Now I note, there were a million other things that went on associated with the GEBA project. Some of which I was not even involved in in any way. I will try to write about some of these another time, but this post is already way way way too long. So I am going to just stop here and add that I have been honored and lucky work with people like Phil, Nikos, Hans-Peter, and others on this project and to have the people at the JGI work so hard on the background parts of this project. Thanks to all of them and to the people at DSMZ and in my lab who helped out and to the DOE for funding this work (as well as the Gordon and Betty Moore Foundation, who funded some of the work from my lab on analysis of these genomes). And last but not least, thanks to the Director of JGI Eddy Rubin, supporting this project and for being patient with it and for kicking us in the pants when we needed to get moving on getting a paper out.

Wu, D., Hugenholtz, P., Mavromatis, K., Pukall, R., Dalin, E., Ivanova, N., Kunin, V., Goodwin, L., Wu, M., Tindall, B., Hooper, S., Pati, A., Lykidis, A., Spring, S., Anderson, I., D’haeseleer, P., Zemla, A., Singer, M., Lapidus, A., Nolan, M., Copeland, A., Han, C., Chen, F., Cheng, J., Lucas, S., Kerfeld, C., Lang, E., Gronow, S., Chain, P., Bruce, D., Rubin, E., Kyrpides, N., Klenk, H., & Eisen, J. (2009). A phylogeny-driven genomic encyclopaedia of Bacteria and Archaea Nature, 462 (7276), 1056-1060 DOI: 10.1038/nature08656

Biologists rally to sequence ‘neglected’ microbes : Nature News

UPDATE: Our paper on this topic is out and there has been a bit of news here and there about it (e.g., NyTimes).  For more see

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Nice little story in Nature News about the need to sequence “neglected” microbes.

Biologists rally to sequence ‘neglected’ microbes : Nature News

Quotes me and a few others. Love the fact that it quotes Steven Giovannoni in support of this notion:

“The broad brush strokes of microbial diversity are not adequately represented in that first thousand,” says Stephen Giovannoni, a microbiologist at Oregon State University in Corvallis. “It’s absolutely important that we sequence more.”

I like this because Steve gave me enormous grief about this project at a conference last year. Though I argued with him and disagreed with him, his critiques helped guide much of our work on this project that helped make our paper on the work (which is in press) much better. Glad he generally is now in support of this type of project, though not sure what he thinks about our work in this area …

Here are some of my quotes:

“There’s no doubt to us that filling in the branches of the tree is going to be useful to lots of scientific studies that use genomic data,” says Eisen. “There have been four billion years of evolution and we can really benefit from having some of that information in our databases.”

All these new genomes should improve researchers’ understanding of the evolution, physiology and metabolic capacity of microbes, says Eisen. They will also help match DNA sequences to their proper species from large-scale, high-throughput metagenomic studies from environmental samples, and ultimately contribute in the fields of synthetic biology and genetic engineering.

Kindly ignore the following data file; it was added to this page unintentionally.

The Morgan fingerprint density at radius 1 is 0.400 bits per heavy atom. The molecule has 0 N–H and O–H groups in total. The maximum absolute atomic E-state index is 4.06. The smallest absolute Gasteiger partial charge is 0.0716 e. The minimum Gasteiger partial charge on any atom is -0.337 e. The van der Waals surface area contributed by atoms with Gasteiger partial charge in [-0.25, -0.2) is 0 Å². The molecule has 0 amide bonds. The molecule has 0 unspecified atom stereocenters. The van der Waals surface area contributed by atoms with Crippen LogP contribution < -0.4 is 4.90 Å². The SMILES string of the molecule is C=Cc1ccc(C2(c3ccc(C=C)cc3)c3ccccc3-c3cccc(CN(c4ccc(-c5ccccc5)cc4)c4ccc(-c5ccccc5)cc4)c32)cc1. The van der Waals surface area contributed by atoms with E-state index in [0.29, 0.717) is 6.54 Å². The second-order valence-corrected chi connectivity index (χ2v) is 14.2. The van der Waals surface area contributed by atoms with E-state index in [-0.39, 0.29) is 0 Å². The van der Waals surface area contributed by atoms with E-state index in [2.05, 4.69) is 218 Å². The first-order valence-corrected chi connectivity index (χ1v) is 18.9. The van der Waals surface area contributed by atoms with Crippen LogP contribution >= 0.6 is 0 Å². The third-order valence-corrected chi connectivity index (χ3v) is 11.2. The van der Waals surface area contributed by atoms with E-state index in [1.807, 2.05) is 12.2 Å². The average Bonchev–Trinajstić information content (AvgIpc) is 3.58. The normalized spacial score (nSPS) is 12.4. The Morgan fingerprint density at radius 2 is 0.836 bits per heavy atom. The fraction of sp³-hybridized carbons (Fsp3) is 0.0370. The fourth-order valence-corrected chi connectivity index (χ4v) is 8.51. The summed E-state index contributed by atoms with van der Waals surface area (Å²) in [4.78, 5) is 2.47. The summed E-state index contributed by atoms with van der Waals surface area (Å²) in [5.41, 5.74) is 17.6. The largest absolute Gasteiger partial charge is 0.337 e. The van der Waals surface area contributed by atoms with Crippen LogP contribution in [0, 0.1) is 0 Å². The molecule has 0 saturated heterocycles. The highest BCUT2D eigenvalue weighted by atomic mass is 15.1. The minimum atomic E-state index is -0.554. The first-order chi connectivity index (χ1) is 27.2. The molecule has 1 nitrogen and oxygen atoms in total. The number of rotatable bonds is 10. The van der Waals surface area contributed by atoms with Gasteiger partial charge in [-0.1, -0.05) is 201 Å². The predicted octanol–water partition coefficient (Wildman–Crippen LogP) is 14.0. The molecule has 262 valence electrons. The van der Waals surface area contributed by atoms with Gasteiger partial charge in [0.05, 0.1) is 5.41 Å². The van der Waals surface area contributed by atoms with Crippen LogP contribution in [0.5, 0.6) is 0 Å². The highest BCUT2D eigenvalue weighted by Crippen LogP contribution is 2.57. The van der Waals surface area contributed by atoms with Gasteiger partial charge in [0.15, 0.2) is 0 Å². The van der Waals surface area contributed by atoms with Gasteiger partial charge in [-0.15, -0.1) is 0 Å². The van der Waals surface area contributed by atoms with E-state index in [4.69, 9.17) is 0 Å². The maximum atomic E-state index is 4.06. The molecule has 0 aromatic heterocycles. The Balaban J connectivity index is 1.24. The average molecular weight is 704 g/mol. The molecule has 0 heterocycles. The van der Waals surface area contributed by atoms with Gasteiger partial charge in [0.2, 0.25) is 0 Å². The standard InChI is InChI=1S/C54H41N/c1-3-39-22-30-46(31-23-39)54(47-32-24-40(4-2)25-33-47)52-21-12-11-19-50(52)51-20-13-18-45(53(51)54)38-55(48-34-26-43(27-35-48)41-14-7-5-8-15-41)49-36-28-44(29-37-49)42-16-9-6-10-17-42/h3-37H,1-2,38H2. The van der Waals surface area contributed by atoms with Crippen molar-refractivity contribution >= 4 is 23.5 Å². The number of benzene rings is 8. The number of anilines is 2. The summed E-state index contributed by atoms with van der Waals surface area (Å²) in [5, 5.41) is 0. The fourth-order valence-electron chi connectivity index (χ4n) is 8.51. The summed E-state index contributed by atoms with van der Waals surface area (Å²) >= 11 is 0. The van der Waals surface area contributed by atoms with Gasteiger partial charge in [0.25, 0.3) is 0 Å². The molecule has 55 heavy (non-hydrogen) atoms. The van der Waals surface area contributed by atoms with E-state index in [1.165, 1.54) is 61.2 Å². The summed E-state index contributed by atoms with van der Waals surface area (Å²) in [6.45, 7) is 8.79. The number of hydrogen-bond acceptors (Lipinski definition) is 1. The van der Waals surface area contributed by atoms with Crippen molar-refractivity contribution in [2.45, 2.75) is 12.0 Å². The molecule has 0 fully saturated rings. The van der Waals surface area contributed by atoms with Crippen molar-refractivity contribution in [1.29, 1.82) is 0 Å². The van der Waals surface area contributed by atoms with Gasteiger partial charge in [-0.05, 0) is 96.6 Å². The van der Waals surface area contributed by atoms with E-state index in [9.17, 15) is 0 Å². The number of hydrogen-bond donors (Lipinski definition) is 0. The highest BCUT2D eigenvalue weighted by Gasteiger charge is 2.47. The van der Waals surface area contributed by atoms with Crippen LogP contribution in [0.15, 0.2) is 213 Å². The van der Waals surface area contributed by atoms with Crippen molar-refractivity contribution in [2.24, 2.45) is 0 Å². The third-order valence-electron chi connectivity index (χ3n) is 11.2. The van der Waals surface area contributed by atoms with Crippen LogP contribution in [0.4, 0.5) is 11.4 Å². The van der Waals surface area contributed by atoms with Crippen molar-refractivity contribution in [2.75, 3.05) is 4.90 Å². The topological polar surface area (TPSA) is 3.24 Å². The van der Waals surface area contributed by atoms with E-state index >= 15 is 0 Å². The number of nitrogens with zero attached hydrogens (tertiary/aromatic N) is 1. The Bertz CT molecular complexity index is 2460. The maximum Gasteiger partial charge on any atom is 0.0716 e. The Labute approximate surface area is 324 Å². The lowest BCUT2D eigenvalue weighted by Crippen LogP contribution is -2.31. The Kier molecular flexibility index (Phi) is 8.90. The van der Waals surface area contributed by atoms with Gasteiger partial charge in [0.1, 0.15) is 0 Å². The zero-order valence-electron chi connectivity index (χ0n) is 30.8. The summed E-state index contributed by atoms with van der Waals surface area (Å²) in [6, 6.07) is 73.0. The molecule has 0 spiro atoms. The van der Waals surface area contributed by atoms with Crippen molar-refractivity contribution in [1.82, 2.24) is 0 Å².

Adopt a GEBA genome program for education – from the DOE/JGI

The DOE Joint Genome Institute’s Education Program is providing opportunities for colleges and universities across the country to “adopt” bacterial genomes, such as those sequenced as part of the “Genomic Encyclopedia of Bacteria and Archaea” (GEBA project), for analysis. This “Adopt a GEBA Genome” Education Program makes available a selection of recently sequenced genomes for use in undergraduate courses. The organisms ideally provide a unifying thread for concepts across the life sciences curriculum. For example, students can analyze the six open reading frames for a given fragment of DNA, compare the results of various gene calling algorithms, assign function by sequence homology, and use gene ortholog neighborhoods for comparative genomics and annotate biochemical pathways, while learning the underlying biological concepts in a variety of science courses.

For more information, and to apply for the November 2, 2009 deadline, see:
http://www.jgi.doe.gov/education/genomeannotation.html

For more on the GEBA project, which I am coordinating, see a video of a talk I gave about it at the JGI User meeting. Slides from that talk are on slideshare here.

Data fro the GEBA project is available at a dedicated IMG site here.

http://www.scivee.tv/flash/embedCast.swf

A much much much older talk, from when we just started the project is here:

A genomic encyclopedia of bacteria and archaea (video of my talk from the JGI user meeting)

My talk at the JGI meeting on “A genomic encyclopedia of bacteria and archaea” is now up at SciVee.  See below:

http://www.scivee.tv/flash/embedPlayer.swf

And the slides are up at Slideshare

More notes from Marco Island/ AGBT

Some notes on talks here: